According to official Russian sources, following the Sept. 11 terrorist bombings in New York City and Washington, D.C., “top U.S. officials” demonstrated “confusion,” and the “stupefaction” President George W. Bush felt after the attacks could cause America to lead the world into “chaos and instability.”

“It would be opportune,” Moscow declared in a broadcast directed to the U.S., “that Americans pay attention to the fact that President Bush, when briefed on the tragedy, first left Florida for the Air Force bases in Louisiana and Nebraska, and only after that turned up in Washington.”

The remarks were carried by the Voice of Russia World Service, the official broadcasting service of the Russian government. VOR, which was called Radio Moscow until October 1994, transmits around the world to some 130 nations.

In its broadcast, VOR cited a report it stated came from Britain’s Daily Telegraph – without giving title, author, or date – and referred to Bush’s “panic” at the news of the attack, while speculating that Bush’s supposed lack of control could produce a retaliation leading the world to “chaos and instability.”

“There is no room … for a belligerent mood, uncertainty or panic,” Moscow opined.

Russia advised the United States against responding to the atrocities without first attaining “perfect unity of understanding” among “all civilized nations” that will lead to “unity of action.” Without “perfect unity of understanding … the world may come to face a very real world catastrophe,” Moscow stated.

A Daily Telegraph report filed by Toby Harnden Sept. 14 entitled, “Father defends Bush’s flight from danger,” did carry remarks critical of Bush’s decision not to immediately return to Washington, D.C., but the report also carried a rebuttal that cited the security concerns prompting the decision to delay his return to the capital.

Several reports have appeared indicating that both Air Force One and the White House were also targets of suicide bombers, while most observers noted that key members of the Bush administration took measures appropriate to the emergency.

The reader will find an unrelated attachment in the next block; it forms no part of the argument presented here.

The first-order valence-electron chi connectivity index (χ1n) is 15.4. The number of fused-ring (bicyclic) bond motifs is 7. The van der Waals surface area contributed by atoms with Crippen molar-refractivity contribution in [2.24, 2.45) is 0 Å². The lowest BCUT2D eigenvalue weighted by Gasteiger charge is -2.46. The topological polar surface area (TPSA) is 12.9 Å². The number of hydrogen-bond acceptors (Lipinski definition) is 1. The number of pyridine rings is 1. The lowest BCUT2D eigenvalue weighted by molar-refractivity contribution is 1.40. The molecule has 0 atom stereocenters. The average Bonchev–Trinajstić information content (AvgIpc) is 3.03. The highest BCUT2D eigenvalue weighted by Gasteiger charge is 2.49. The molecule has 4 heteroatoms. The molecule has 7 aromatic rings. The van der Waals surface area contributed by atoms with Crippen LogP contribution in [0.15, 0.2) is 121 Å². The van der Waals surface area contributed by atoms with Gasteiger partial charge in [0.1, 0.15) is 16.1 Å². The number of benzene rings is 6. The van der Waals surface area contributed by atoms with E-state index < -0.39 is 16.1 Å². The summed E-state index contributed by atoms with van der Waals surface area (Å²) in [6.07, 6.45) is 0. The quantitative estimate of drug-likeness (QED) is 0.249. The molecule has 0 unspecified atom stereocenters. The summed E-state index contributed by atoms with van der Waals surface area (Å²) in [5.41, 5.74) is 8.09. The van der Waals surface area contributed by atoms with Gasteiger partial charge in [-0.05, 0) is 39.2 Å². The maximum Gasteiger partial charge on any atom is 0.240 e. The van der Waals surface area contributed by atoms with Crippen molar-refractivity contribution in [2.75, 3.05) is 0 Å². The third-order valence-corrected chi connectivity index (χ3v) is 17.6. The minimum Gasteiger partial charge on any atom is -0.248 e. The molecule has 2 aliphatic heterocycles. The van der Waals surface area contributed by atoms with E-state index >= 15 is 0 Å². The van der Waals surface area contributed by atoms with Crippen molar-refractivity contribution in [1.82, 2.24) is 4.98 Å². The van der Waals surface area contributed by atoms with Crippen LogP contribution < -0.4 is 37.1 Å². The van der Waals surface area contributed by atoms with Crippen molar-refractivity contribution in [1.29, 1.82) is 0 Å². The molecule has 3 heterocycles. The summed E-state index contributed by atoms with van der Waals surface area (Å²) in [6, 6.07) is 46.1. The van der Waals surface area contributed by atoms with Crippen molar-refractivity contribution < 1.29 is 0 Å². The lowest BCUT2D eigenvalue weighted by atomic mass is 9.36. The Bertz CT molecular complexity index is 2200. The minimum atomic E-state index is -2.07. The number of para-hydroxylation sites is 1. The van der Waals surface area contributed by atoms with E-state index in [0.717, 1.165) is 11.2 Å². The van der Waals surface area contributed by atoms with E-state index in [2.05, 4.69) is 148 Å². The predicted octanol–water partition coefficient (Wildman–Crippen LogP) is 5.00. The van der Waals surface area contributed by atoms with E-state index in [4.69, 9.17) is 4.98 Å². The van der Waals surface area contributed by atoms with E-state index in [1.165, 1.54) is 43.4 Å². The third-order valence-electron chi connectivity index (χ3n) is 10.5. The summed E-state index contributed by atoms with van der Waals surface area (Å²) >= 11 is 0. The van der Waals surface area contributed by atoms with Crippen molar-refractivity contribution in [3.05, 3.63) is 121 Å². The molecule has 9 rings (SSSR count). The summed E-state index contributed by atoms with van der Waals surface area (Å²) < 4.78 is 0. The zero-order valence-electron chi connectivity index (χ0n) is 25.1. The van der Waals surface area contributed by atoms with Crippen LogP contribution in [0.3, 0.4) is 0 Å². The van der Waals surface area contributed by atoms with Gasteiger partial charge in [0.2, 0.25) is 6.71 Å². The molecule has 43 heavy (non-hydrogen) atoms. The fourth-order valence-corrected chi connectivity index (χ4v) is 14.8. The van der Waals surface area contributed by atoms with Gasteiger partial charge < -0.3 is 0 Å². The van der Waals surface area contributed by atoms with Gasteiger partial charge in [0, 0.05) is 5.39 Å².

In an earlier report in the Daily Telegraph (“Bush shows strength in a crisis,” Sept. 12), Harnden praised Bush’s first remarks made after learning of the attack in New York City as “carefully chosen but devoid of emotion or rhetorical flourish.”

Most Americans appear to support the view Harnden expressed in his earlier article regarding Bush, with opinion polls giving the president a very wide margin of support thus far.

The “perfect unity” Moscow claims the United States should achieve before reacting to the murder of thousands of civilians on its own soil is probably impossible to achieve.

Since the attack, Israel has refused American appeals for a cease-fire with the Palestinians; various NATO allies, including Germany, have refused to join the U.S. in an anti-terrorism campaign; and the Russian Federation itself has refused to provide the U.S. with bases useful in operations against Osama bin Laden’s camps in Afghanistan.

Moscow’s call for “perfect unity” rings particularly hollow in view of its support for nations often cited for their support of terrorism.

Iraq, which usually tops the list of nations supporting the terrorism and bin Laden – as well as amassing terror weapons of its own – is a particularly good friend of Russia.

In an April 2001 meeting between Russian President Vladimir Putin and one of the two vice presidents of Iraq, Taha Yasin Ramadan, Russia reaffirmed its friendship with its “long-time partner” and expressed its intention to “establish a high level of cooperation with Baghdad.”

Ramadan delivered a message to the Russian government from Iraqi president Saddam Hussein seeking to develop a “strategic relationship” with Moscow. Hussein’s request should find warm acceptance since the power elite in Moscow has consistently supported Iraq both before and after the collapse of the Soviet Union.

Iraq’s capacity to construct an arsenal of weapons of mass destruction continues to grow. A report from Radio Free Europe/Radio Liberty stated that Iraq is acquiring a wide range of materials necessary for its chemical, biological, and atomic weapons programs from Russia, Belarus – Russia’s partner in the Union State of Russia/Belarus – Ukraine – a possible future member of the Union State – as well as from Romania.

While Iraq has acquired highly valuable assistance from corporations in some Western nations, the governments of those countries do not support the Iraqi regime.

In vivid contrast, both Russia and Belarus have been eager to assist and grow closer to Saddam Hussein’s pro-terrorist regime.

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